Photograph Disqualified From Wildlife Competition

Discussion in 'News' started by John Seaman, Apr 27, 2018.

  1. Interesting to consider the relationship between and the relative merits of serendipidity and creativity in the making of photos in various genres.
     
  2. Sad
    Oh, what a tangled web we weave, when first we practice to deceive!
     
  3. paul ron

    paul ron NYC

    Yeah it makes you wonder though... is that competition about the quality of the photo, or the validity of the subject? Does it really matter if the animal was stuffed and that photo was staged? If a real live animal were photoshopped into that background, would it matter for the competition?
     
  4. Most official Nature photo contests and groups don't allow that kind of photoshopping.
    Likely both.
    In many senses, yes. In some senses, no. If you're taking it purely as a photo out of any context, it might not matter. If you're thinking of it as a traditional sort of nature photo, which has always tended to have a sort of photojournalistic in addition to aesthetic bent, then, yes, it would matter. Just as one wouldn't stage a news or photojournalism photo, for the reason that fidelity to what actually occurred is important, one wouldn't (in most instances) stage a nature photo for want of as most natural an occurrence as possible.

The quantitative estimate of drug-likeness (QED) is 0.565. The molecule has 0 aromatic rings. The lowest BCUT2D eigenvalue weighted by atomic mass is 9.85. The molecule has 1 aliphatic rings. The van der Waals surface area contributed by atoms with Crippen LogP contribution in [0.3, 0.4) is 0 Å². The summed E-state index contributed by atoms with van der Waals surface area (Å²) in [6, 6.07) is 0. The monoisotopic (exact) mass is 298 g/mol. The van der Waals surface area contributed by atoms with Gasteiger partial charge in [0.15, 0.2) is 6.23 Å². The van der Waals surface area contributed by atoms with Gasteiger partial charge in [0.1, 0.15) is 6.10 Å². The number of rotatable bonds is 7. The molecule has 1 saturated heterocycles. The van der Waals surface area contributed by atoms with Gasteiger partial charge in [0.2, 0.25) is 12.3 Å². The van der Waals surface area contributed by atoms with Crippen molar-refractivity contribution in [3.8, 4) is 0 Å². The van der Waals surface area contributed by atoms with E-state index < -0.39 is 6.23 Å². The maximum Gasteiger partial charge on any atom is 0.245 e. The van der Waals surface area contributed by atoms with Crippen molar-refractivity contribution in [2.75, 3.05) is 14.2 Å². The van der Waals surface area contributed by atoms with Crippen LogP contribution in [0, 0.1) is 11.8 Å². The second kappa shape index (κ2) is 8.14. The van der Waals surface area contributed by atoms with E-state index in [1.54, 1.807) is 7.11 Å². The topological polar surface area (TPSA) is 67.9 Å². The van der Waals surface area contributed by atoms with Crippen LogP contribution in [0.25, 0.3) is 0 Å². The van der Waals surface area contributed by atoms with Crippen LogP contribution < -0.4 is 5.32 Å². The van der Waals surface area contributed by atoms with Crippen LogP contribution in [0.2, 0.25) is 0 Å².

Having said that, I would hope there's room for staged nature photos as well, though not in these particular more strict contests, and think that the staging should be declared in those instances to avoid confusion.
     
  5. Apparently, Yes !

    The title of the thread made me chuckle. But when I looked at the photo and read how the guy supposedly captured it, any credit I might have given him for being creative, he lost for being a liar.

    It would have been much cooler if he had said, "Yeah, that anteater was stuffed, but you have to admit it's a great picture".
     
  6. From a technical aspect I take it as the photographer claimed the anteater moved into the shot during the 30 second shutter exposure with the strobe flash firing prevented motion blur? I believe this is called "dragging the shutter"?

    I don't buy the photographer's claim that it's not the taxidermy anteater because the markings, size and position of head and front paw are way too similar to the stuffed version. But I guess that's obvious to everyone.
     

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